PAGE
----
What Is An Adjustable Rate Mortgage (ARM)?

What is an ARM, and how does it work? Here, we’ll discuss the ins and outs of adjustable-rate mortgage options and see if an ARM is the right type of mortgage for you.

What Is An Adjustable Rate Mortgage?

An adjustable-rate mortgage (ARM) is a mortgage loan with an interest rate that changes over time. Compared to a fixed-rate mortgage that has a locked-in interest rate, an adjustable-rate mortgage comes with payments that will vary month-to-month as the interest rate changes.

Adjustable-rate mortgages typically come with lower initial interest rates than fixed-rate mortgages. Still, borrowers run the risk of having to pay higher payments if that interest rate ever rises. To find out if an adjustable-rate mortgage is a smart option for financing, let’s look at how it works and compares to other types of loans.

How Does An Adjustable Rate Mortgage Work?

To understand how an ARM works, we need to look at the different factors that impact the monthly payment and changing interest rates.

Initial Rate And Payment

If you opt for an ARM, you will get an initial rate and payment period for the first few months of your loan. This means that for up to five months, your payments will remain the same. After this time, however, they will go up or down depending on current market values.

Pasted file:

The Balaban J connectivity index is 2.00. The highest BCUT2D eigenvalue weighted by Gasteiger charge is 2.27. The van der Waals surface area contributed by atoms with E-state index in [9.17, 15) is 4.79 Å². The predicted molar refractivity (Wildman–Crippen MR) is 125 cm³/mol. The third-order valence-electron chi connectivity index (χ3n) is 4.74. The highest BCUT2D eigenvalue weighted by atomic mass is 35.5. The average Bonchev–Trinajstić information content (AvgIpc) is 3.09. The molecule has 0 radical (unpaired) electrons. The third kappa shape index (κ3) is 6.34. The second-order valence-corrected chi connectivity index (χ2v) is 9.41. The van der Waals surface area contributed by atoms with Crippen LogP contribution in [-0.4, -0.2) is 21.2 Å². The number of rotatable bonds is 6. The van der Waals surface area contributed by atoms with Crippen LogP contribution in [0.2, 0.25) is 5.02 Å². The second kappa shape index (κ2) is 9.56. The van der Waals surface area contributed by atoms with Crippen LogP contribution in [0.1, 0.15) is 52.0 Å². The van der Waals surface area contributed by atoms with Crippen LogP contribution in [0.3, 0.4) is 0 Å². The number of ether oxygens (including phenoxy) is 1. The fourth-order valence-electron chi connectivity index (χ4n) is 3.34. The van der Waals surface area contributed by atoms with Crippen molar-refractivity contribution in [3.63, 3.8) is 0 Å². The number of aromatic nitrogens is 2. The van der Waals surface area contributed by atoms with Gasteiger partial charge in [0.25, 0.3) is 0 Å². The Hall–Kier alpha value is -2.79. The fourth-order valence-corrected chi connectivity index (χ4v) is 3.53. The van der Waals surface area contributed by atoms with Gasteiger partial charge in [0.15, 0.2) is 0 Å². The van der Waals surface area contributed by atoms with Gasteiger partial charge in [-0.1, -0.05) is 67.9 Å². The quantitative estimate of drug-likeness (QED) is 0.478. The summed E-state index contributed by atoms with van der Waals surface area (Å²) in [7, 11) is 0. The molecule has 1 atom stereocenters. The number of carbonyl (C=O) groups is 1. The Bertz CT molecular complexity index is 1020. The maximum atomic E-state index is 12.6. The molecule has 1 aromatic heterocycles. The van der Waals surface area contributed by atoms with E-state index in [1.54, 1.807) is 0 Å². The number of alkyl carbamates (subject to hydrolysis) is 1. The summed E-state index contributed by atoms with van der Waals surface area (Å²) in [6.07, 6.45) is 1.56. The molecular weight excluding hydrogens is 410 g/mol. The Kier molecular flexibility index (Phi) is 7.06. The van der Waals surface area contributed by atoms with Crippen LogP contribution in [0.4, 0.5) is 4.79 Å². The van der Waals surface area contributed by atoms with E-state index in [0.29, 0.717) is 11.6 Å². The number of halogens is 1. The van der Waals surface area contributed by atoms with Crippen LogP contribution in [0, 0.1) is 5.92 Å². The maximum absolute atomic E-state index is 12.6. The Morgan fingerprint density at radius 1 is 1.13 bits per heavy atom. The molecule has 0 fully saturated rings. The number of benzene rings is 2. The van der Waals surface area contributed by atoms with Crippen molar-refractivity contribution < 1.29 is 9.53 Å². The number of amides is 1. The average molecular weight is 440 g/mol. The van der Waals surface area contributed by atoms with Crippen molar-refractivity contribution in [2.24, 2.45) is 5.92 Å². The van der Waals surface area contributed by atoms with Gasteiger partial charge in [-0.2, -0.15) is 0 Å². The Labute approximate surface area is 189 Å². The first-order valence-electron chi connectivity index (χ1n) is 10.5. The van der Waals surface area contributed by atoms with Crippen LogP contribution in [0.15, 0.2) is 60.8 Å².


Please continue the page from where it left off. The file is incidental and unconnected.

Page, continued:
Adjustment Period

Instead of changing every month, your ARM will come with a preset adjustment period, meaning that your rate can change either every month, quarter, year, three years, or five years.

The Index

Lenders will base your interest rate on an index that calculates market-wide interest rates. Your rate will rise and fall with the index over time. Indexes are records like the Cost of Funds Index or an index of the lender’s own funds. Ask your lender what index they use and where to find the records since most are published or made public.

The Margin

On top of the index rate, your lender will add a personal margin to your ARM that typically stays fixed over the life of the loan. Margins vary depending on the lender you choose. Some lenders assign lower margins to borrowers with good credit history if they deem the mortgage as lower-risk.

Interest Rate Caps

Fortunately, your ARM comes with caps that limit how much the interest rate can increase. The periodic adjustment cap limits how much the rate can change between each period, and the lifetime cap limits how much it can grow over the entire life of the loan.

Payment Caps

Along with interest rate caps, your ARM comes with a payment cap limiting the amount that your payment can increase between pay periods. This prevents your monthly payments from skyrocketing from one month to the next. Any interest that’s not paid off due to a payment cap (e.g., if the payment cap limits your monthly payment at $1300 when the payment plus interest is $1335), then the leftover interest to be paid is added to your overall loan amount.

Types Of Adjustable Rate Mortgages

There are several types of adjustable-rate mortgages. Some ARMs will appear with different rates represented as fractions (e.g., “5/1”), while others give flexible payment options.